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Crestview Park

Established in 1975, Crestview Park spans 5.43 acres.

Crestview Park and its Asian garden sit along South Cottage Grove Avenue between Florida and Colorado avenues in a mixed residential area that includes single-family homes and apartment complexes.

Urbana Park District files include copies of a 1972 petition from southeast Urbana residents asking for more parks in that area. In 1977, the park district received a federal Land and Water Conservation grant of more than $168,000 to buy the 5.43-acre site. During its first four years, the park site, which had been an empty field, underwent clean-up, grading and filling. A picnic shelter, sidewalks and trees appeared in 1982, thanks to financial help from the Urbana Rotary Club, which would become more involved in the park a few years later.

Improvements during the park's first ten years included water and electrical lines, adding a volleyball court, a horseshoe pit, playground equipment, some benches, picnic grills and landscaping. The Urbana Rotary Club, with direction from rotarian and park board member Walter Keith, which had helped fund the first improvements in the park, took on the task in 1987 of funding an Asian-style garden at the site. The Koishikawa Garden was built in 1990. The club had paired with a sister club in Japan, and the garden would become a symbol of that tie.

In 2004, a sidewalk was installed from the existing sidewalk to the pavilion and from the pavilion to to playground, making them both handicap-accessible. An accessible drinking fountain was also installed between the pavilion and playground.

ln 2007, the playground will be replaced using funds from a federal Open Space Land Acquisition and Development grant. Crestview Park was created in part because the neighborhood's recreational needs had surpassed what the older, smaller Sunnycrest Tot Lot could provide a few blocks to the west.


Since 1978, the Urbana and Tokyo Koishikawa rotaries have forged goodwill between dub members and both communities. In the first ten years, visits between Tokyo and Urbana were frequent, as club members from both groups visited the other and continued to build their relationship.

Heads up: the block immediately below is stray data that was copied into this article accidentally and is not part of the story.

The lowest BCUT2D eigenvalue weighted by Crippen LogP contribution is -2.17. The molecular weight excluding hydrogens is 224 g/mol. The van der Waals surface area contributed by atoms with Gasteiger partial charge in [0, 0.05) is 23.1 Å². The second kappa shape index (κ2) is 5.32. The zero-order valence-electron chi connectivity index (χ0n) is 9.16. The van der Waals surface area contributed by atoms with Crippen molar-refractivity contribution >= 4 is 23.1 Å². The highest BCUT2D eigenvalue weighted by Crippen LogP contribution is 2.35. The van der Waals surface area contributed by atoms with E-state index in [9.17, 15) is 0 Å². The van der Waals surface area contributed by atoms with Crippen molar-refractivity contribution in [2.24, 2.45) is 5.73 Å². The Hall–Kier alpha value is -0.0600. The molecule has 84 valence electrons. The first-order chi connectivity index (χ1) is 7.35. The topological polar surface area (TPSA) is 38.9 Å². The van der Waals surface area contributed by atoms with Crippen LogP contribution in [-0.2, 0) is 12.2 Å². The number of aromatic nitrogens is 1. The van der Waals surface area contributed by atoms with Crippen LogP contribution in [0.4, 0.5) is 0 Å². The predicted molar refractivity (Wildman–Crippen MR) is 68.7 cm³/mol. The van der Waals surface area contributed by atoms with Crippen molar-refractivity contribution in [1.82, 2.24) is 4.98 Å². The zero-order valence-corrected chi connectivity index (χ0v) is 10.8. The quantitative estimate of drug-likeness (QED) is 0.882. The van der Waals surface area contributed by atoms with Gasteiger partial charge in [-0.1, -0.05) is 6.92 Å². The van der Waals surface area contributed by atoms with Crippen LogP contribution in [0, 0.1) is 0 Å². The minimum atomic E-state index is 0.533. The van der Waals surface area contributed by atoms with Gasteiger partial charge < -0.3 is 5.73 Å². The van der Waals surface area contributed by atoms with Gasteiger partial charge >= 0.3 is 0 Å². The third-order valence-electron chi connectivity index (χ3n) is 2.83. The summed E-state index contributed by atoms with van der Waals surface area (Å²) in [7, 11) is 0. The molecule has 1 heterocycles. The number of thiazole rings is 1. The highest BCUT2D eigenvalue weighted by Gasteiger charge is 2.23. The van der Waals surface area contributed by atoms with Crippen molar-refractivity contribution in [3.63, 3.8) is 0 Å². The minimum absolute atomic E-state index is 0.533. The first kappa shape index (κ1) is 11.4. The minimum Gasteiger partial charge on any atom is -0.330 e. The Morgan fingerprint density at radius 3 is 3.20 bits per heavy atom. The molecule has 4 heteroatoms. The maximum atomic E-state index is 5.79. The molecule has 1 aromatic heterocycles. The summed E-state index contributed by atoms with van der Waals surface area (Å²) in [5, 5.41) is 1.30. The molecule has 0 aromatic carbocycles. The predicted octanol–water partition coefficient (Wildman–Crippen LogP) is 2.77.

ln 1986, an exchange of trees between the two clubs resulted in three new dogwoods in Wood of Education Park in Tokyo and four wisterias in
Urbana's Crestview Park.

In honor of the their tenth anniversary as matched clubs, Urbana Rotary undertook a large commemorative project, Koishikawa Garden. This Asian-style garden in Crestview Park would incorporate the wisteria already planted as well as add walkways, shrubs, bridges, perennials, grasses and a water feature. The garden intended to meld traditional styles of Japanese garden with elements of the Chinese-influenced
zigzag bridge and touches of American garden styles that feature colorful perennials and ornamental grasses.

The Urbana Rotary Club raised more than $40,000 for the garden and donated it to the Urbana Park District, which contributed additional funds to the project and oversaw construction in 1990.

Koishikawa Garden in Crestview Park is a wonderful place for meditation or contemplation, in addition to being both a living memorial to a longstanding international friendship and a place for residents to enjoy a bit of another culture in their own neighborhood.

Text from Mancuso, Dana L. (Ed.). (2007). A century of growth: the Urbana Park District's first 100 years. Urbana, IL: Urbana Park District.


Crestview Park Bridge to Koishikawa Garden Crestview park includes the beautiful Koishikawa Garden, maintained in honor of the Urbana Rotary Club's sister club the Koishikawa Rotary Club in Japan. Image Courtesy of the Urbana Park District
Crestview Park entrance sign Image courtesy Urbana Park District Published in Mancuso, Dana L. (Ed.). (2007). A century of growth: the Urbana Park District's first 100 years. Urbana, IL: Urbana Park District.


Entrance to Koishikawa Gardenswf / 3.55 MBDownload


1802 S Cottage Grove Ave, Urbana, IL 61801


Urbana Park District, “Crestview Park,” ExploreCU, accessed January 27, 2022,